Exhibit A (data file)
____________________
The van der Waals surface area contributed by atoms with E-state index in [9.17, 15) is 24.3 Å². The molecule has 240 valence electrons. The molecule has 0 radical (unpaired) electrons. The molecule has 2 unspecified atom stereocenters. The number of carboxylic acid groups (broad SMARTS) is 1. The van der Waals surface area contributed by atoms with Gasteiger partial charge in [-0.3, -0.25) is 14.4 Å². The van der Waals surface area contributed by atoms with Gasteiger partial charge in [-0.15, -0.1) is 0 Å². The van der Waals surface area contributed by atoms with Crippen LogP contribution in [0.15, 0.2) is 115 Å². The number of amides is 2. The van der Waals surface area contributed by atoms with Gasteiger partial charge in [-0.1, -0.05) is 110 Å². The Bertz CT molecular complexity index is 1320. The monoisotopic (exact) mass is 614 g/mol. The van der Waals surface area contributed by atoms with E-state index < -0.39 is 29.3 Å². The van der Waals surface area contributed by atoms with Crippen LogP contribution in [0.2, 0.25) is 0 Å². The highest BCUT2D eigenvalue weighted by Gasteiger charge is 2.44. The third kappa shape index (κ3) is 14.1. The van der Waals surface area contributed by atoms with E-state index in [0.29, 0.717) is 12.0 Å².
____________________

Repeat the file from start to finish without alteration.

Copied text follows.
The van der Waals surface area contributed by atoms with E-state index in [9.17, 15) is 24.3 Å². The molecule has 240 valence electrons. The molecule has 0 radical (unpaired) electrons. The molecule has 2 unspecified atom stereocenters. The number of carboxylic acid groups (broad SMARTS) is 1. The van der Waals surface area contributed by atoms with Gasteiger partial charge in [-0.3, -0.25) is 14.4 Å². The van der Waals surface area contributed by atoms with Gasteiger partial charge in [-0.15, -0.1) is 0 Å². The van der Waals surface area contributed by atoms with Crippen LogP contribution in [0.15, 0.2) is 115 Å². The number of amides is 2. The van der Waals surface area contributed by atoms with Gasteiger partial charge in [-0.1, -0.05) is 110 Å². The Bertz CT molecular complexity index is 1320. The monoisotopic (exact) mass is 614 g/mol. The van der Waals surface area contributed by atoms with E-state index < -0.39 is 29.3 Å². The van der Waals surface area contributed by atoms with Crippen LogP contribution in [0.2, 0.25) is 0 Å². The highest BCUT2D eigenvalue weighted by Gasteiger charge is 2.44. The third kappa shape index (κ3) is 14.1. The van der Waals surface area contributed by atoms with E-state index in [0.29, 0.717) is 12.0 Å².